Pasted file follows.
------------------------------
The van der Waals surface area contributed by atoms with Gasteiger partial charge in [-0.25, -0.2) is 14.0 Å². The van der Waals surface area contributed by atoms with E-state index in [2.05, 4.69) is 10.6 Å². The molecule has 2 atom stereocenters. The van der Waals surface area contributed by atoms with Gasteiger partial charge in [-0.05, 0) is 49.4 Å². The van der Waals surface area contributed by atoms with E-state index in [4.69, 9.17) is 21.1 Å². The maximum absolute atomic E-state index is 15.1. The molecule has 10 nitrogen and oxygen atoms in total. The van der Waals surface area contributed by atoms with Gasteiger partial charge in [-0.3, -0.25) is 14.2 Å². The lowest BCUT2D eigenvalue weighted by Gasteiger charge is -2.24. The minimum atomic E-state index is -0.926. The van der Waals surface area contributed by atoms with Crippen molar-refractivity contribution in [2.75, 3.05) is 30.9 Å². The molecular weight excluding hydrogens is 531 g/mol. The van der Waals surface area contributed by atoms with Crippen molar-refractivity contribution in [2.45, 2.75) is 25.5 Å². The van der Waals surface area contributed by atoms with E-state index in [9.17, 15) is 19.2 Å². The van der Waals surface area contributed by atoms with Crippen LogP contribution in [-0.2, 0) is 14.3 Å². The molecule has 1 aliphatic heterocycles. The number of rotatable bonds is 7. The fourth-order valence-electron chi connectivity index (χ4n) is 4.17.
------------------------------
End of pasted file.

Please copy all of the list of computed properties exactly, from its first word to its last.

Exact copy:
The van der Waals surface area contributed by atoms with Gasteiger partial charge in [-0.25, -0.2) is 14.0 Å². The van der Waals surface area contributed by atoms with E-state index in [2.05, 4.69) is 10.6 Å². The molecule has 2 atom stereocenters. The van der Waals surface area contributed by atoms with Gasteiger partial charge in [-0.05, 0) is 49.4 Å². The van der Waals surface area contributed by atoms with E-state index in [4.69, 9.17) is 21.1 Å². The maximum absolute atomic E-state index is 15.1. The molecule has 10 nitrogen and oxygen atoms in total. The van der Waals surface area contributed by atoms with Gasteiger partial charge in [-0.3, -0.25) is 14.2 Å². The lowest BCUT2D eigenvalue weighted by Gasteiger charge is -2.24. The minimum atomic E-state index is -0.926. The van der Waals surface area contributed by atoms with Crippen molar-refractivity contribution in [2.75, 3.05) is 30.9 Å². The molecular weight excluding hydrogens is 531 g/mol. The van der Waals surface area contributed by atoms with Crippen molar-refractivity contribution in [2.45, 2.75) is 25.5 Å². The van der Waals surface area contributed by atoms with E-state index in [9.17, 15) is 19.2 Å². The van der Waals surface area contributed by atoms with Crippen LogP contribution in [-0.2, 0) is 14.3 Å². The molecule has 1 aliphatic heterocycles. The number of rotatable bonds is 7. The fourth-order valence-electron chi connectivity index (χ4n) is 4.17.